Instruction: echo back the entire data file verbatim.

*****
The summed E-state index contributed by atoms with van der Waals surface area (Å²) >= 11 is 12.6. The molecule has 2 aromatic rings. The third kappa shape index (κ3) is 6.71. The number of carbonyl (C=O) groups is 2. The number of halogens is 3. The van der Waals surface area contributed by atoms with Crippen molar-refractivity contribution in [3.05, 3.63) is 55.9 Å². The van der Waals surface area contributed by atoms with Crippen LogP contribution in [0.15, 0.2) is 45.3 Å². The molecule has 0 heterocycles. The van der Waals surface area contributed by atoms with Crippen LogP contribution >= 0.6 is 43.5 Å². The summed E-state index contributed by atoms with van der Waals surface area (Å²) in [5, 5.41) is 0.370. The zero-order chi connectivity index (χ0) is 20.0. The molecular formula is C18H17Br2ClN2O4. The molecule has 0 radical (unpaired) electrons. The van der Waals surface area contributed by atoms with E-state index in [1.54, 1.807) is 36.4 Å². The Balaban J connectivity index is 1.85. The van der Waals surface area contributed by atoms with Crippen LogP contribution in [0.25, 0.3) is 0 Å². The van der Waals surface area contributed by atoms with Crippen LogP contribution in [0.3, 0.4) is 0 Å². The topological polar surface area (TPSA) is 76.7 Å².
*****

The summed E-state index contributed by atoms with van der Waals surface area (Å²) >= 11 is 12.6. The molecule has 2 aromatic rings. The third kappa shape index (κ3) is 6.71. The number of carbonyl (C=O) groups is 2. The number of halogens is 3. The van der Waals surface area contributed by atoms with Crippen molar-refractivity contribution in [3.05, 3.63) is 55.9 Å². The van der Waals surface area contributed by atoms with Crippen LogP contribution in [0.15, 0.2) is 45.3 Å². The molecule has 0 heterocycles. The van der Waals surface area contributed by atoms with Crippen LogP contribution >= 0.6 is 43.5 Å². The summed E-state index contributed by atoms with van der Waals surface area (Å²) in [5, 5.41) is 0.370. The zero-order chi connectivity index (χ0) is 20.0. The molecular formula is C18H17Br2ClN2O4. The molecule has 0 radical (unpaired) electrons. The van der Waals surface area contributed by atoms with E-state index in [1.54, 1.807) is 36.4 Å². The Balaban J connectivity index is 1.85. The van der Waals surface area contributed by atoms with Crippen LogP contribution in [0.25, 0.3) is 0 Å². The van der Waals surface area contributed by atoms with Crippen LogP contribution in [0.3, 0.4) is 0 Å². The topological polar surface area (TPSA) is 76.7 Å².